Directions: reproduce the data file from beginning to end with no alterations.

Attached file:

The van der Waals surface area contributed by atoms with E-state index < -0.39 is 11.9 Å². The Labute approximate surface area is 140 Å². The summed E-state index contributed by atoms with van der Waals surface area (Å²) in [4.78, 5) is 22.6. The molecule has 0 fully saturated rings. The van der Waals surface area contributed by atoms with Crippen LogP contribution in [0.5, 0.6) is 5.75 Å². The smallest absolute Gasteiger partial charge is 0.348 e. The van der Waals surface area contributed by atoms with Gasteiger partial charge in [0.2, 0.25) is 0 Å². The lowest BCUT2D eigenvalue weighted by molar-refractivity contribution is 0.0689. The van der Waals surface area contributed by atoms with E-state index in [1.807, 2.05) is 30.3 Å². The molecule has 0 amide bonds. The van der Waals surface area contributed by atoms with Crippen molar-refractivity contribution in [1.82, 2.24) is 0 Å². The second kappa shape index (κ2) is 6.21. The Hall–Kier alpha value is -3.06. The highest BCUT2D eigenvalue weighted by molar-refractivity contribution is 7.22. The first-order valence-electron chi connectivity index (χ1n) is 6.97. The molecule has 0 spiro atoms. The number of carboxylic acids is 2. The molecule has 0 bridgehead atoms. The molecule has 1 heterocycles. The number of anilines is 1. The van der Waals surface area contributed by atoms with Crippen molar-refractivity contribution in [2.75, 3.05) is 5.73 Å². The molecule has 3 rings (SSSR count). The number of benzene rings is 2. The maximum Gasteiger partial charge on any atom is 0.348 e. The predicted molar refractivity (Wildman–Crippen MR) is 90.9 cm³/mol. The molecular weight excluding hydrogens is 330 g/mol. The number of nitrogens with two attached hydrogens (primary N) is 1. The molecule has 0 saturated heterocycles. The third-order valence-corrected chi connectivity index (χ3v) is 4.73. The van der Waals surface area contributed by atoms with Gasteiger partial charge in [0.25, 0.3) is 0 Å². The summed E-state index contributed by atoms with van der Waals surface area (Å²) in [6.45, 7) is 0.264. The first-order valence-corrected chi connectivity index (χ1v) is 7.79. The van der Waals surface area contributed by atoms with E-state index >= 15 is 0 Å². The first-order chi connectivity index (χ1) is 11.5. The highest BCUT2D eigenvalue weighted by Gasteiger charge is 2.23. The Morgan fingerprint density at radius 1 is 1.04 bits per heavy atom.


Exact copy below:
The van der Waals surface area contributed by atoms with E-state index < -0.39 is 11.9 Å². The Labute approximate surface area is 140 Å². The summed E-state index contributed by atoms with van der Waals surface area (Å²) in [4.78, 5) is 22.6. The molecule has 0 fully saturated rings. The van der Waals surface area contributed by atoms with Crippen LogP contribution in [0.5, 0.6) is 5.75 Å². The smallest absolute Gasteiger partial charge is 0.348 e. The van der Waals surface area contributed by atoms with Gasteiger partial charge in [0.2, 0.25) is 0 Å². The lowest BCUT2D eigenvalue weighted by molar-refractivity contribution is 0.0689. The van der Waals surface area contributed by atoms with E-state index in [1.807, 2.05) is 30.3 Å². The molecule has 0 amide bonds. The van der Waals surface area contributed by atoms with Crippen molar-refractivity contribution in [1.82, 2.24) is 0 Å². The second kappa shape index (κ2) is 6.21. The Hall–Kier alpha value is -3.06. The highest BCUT2D eigenvalue weighted by molar-refractivity contribution is 7.22. The first-order valence-electron chi connectivity index (χ1n) is 6.97. The molecule has 0 spiro atoms. The number of carboxylic acids is 2. The molecule has 0 bridgehead atoms. The molecule has 1 heterocycles. The number of anilines is 1. The van der Waals surface area contributed by atoms with Crippen molar-refractivity contribution in [2.75, 3.05) is 5.73 Å². The molecule has 3 rings (SSSR count). The number of benzene rings is 2. The maximum Gasteiger partial charge on any atom is 0.348 e. The predicted molar refractivity (Wildman–Crippen MR) is 90.9 cm³/mol. The molecular weight excluding hydrogens is 330 g/mol. The number of nitrogens with two attached hydrogens (primary N) is 1. The molecule has 0 saturated heterocycles. The third-order valence-corrected chi connectivity index (χ3v) is 4.73. The van der Waals surface area contributed by atoms with Gasteiger partial charge in [0.25, 0.3) is 0 Å². The summed E-state index contributed by atoms with van der Waals surface area (Å²) in [6.45, 7) is 0.264. The first-order valence-corrected chi connectivity index (χ1v) is 7.79. The van der Waals surface area contributed by atoms with E-state index >= 15 is 0 Å². The first-order chi connectivity index (χ1) is 11.5. The highest BCUT2D eigenvalue weighted by Gasteiger charge is 2.23. The Morgan fingerprint density at radius 1 is 1.04 bits per heavy atom.